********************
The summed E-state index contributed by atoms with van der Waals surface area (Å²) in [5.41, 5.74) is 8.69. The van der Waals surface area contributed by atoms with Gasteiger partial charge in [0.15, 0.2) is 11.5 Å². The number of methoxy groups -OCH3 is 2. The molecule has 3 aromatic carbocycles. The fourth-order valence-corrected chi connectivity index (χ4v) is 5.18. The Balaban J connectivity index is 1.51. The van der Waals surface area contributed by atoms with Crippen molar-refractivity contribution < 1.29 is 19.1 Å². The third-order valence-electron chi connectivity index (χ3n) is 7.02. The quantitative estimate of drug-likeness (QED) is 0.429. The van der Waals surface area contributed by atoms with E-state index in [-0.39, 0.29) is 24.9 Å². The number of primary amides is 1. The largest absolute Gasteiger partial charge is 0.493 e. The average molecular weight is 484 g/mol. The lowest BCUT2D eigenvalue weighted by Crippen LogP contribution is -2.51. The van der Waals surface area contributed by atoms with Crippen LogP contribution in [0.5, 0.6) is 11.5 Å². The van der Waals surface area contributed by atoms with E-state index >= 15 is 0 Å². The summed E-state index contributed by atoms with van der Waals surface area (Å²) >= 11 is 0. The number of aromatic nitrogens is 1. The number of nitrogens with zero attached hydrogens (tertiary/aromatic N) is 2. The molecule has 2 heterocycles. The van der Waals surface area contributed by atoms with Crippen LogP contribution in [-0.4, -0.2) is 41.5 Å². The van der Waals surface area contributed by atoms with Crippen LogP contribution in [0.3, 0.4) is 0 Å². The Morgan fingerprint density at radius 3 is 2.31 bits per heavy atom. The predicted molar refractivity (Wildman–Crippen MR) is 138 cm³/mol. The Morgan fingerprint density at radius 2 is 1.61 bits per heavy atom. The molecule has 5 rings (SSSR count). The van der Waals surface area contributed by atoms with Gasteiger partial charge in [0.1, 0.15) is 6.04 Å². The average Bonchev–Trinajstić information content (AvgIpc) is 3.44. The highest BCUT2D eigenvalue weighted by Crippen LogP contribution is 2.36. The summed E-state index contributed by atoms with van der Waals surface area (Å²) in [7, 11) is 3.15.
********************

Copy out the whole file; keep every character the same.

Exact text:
The summed E-state index contributed by atoms with van der Waals surface area (Å²) in [5.41, 5.74) is 8.69. The van der Waals surface area contributed by atoms with Gasteiger partial charge in [0.15, 0.2) is 11.5 Å². The number of methoxy groups -OCH3 is 2. The molecule has 3 aromatic carbocycles. The fourth-order valence-corrected chi connectivity index (χ4v) is 5.18. The Balaban J connectivity index is 1.51. The van der Waals surface area contributed by atoms with Crippen molar-refractivity contribution < 1.29 is 19.1 Å². The third-order valence-electron chi connectivity index (χ3n) is 7.02. The quantitative estimate of drug-likeness (QED) is 0.429. The van der Waals surface area contributed by atoms with E-state index in [-0.39, 0.29) is 24.9 Å². The number of primary amides is 1. The largest absolute Gasteiger partial charge is 0.493 e. The average molecular weight is 484 g/mol. The lowest BCUT2D eigenvalue weighted by Crippen LogP contribution is -2.51. The van der Waals surface area contributed by atoms with Crippen LogP contribution in [0.5, 0.6) is 11.5 Å². The van der Waals surface area contributed by atoms with E-state index >= 15 is 0 Å². The summed E-state index contributed by atoms with van der Waals surface area (Å²) >= 11 is 0. The number of aromatic nitrogens is 1. The number of nitrogens with zero attached hydrogens (tertiary/aromatic N) is 2. The molecule has 2 heterocycles. The van der Waals surface area contributed by atoms with Crippen LogP contribution in [-0.4, -0.2) is 41.5 Å². The van der Waals surface area contributed by atoms with Crippen LogP contribution in [0.3, 0.4) is 0 Å². The Morgan fingerprint density at radius 3 is 2.31 bits per heavy atom. The predicted molar refractivity (Wildman–Crippen MR) is 138 cm³/mol. The Morgan fingerprint density at radius 2 is 1.61 bits per heavy atom. The molecule has 5 rings (SSSR count). The van der Waals surface area contributed by atoms with Gasteiger partial charge in [0.1, 0.15) is 6.04 Å². The average Bonchev–Trinajstić information content (AvgIpc) is 3.44. The highest BCUT2D eigenvalue weighted by Crippen LogP contribution is 2.36. The summed E-state index contributed by atoms with van der Waals surface area (Å²) in [7, 11) is 3.15.